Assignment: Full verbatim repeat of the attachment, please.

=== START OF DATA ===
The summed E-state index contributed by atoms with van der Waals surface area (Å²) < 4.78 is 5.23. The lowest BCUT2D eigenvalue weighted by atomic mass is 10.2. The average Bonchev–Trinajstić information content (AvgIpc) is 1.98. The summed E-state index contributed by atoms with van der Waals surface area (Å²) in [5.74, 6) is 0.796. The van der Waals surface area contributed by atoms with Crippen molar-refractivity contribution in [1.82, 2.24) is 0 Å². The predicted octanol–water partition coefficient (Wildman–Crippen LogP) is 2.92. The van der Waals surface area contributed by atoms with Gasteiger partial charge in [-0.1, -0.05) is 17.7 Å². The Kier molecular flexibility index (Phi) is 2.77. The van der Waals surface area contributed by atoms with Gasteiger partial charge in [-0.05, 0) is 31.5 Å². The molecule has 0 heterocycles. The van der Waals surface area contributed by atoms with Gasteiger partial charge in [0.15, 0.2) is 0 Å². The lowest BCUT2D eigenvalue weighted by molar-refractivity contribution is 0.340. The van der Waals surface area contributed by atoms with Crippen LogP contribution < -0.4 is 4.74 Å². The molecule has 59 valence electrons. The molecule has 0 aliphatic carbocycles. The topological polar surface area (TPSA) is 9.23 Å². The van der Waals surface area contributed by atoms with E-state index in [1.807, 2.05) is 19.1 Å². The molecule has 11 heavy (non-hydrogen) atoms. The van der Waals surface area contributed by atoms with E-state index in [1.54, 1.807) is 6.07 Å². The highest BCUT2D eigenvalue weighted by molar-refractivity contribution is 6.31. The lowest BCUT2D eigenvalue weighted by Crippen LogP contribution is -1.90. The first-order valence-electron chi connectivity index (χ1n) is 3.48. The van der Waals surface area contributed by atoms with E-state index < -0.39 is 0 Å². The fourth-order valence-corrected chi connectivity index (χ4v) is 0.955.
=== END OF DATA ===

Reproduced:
The summed E-state index contributed by atoms with van der Waals surface area (Å²) < 4.78 is 5.23. The lowest BCUT2D eigenvalue weighted by atomic mass is 10.2. The average Bonchev–Trinajstić information content (AvgIpc) is 1.98. The summed E-state index contributed by atoms with van der Waals surface area (Å²) in [5.74, 6) is 0.796. The van der Waals surface area contributed by atoms with Crippen molar-refractivity contribution in [1.82, 2.24) is 0 Å². The predicted octanol–water partition coefficient (Wildman–Crippen LogP) is 2.92. The van der Waals surface area contributed by atoms with Gasteiger partial charge in [-0.1, -0.05) is 17.7 Å². The Kier molecular flexibility index (Phi) is 2.77. The van der Waals surface area contributed by atoms with Gasteiger partial charge in [-0.05, 0) is 31.5 Å². The molecule has 0 heterocycles. The van der Waals surface area contributed by atoms with Gasteiger partial charge in [0.15, 0.2) is 0 Å². The lowest BCUT2D eigenvalue weighted by molar-refractivity contribution is 0.340. The van der Waals surface area contributed by atoms with Crippen LogP contribution < -0.4 is 4.74 Å². The molecule has 59 valence electrons. The molecule has 0 aliphatic carbocycles. The topological polar surface area (TPSA) is 9.23 Å². The van der Waals surface area contributed by atoms with E-state index in [1.807, 2.05) is 19.1 Å². The molecule has 11 heavy (non-hydrogen) atoms. The van der Waals surface area contributed by atoms with E-state index in [1.54, 1.807) is 6.07 Å². The highest BCUT2D eigenvalue weighted by molar-refractivity contribution is 6.31. The lowest BCUT2D eigenvalue weighted by Crippen LogP contribution is -1.90. The first-order valence-electron chi connectivity index (χ1n) is 3.48. The van der Waals surface area contributed by atoms with E-state index < -0.39 is 0 Å². The fourth-order valence-corrected chi connectivity index (χ4v) is 0.955.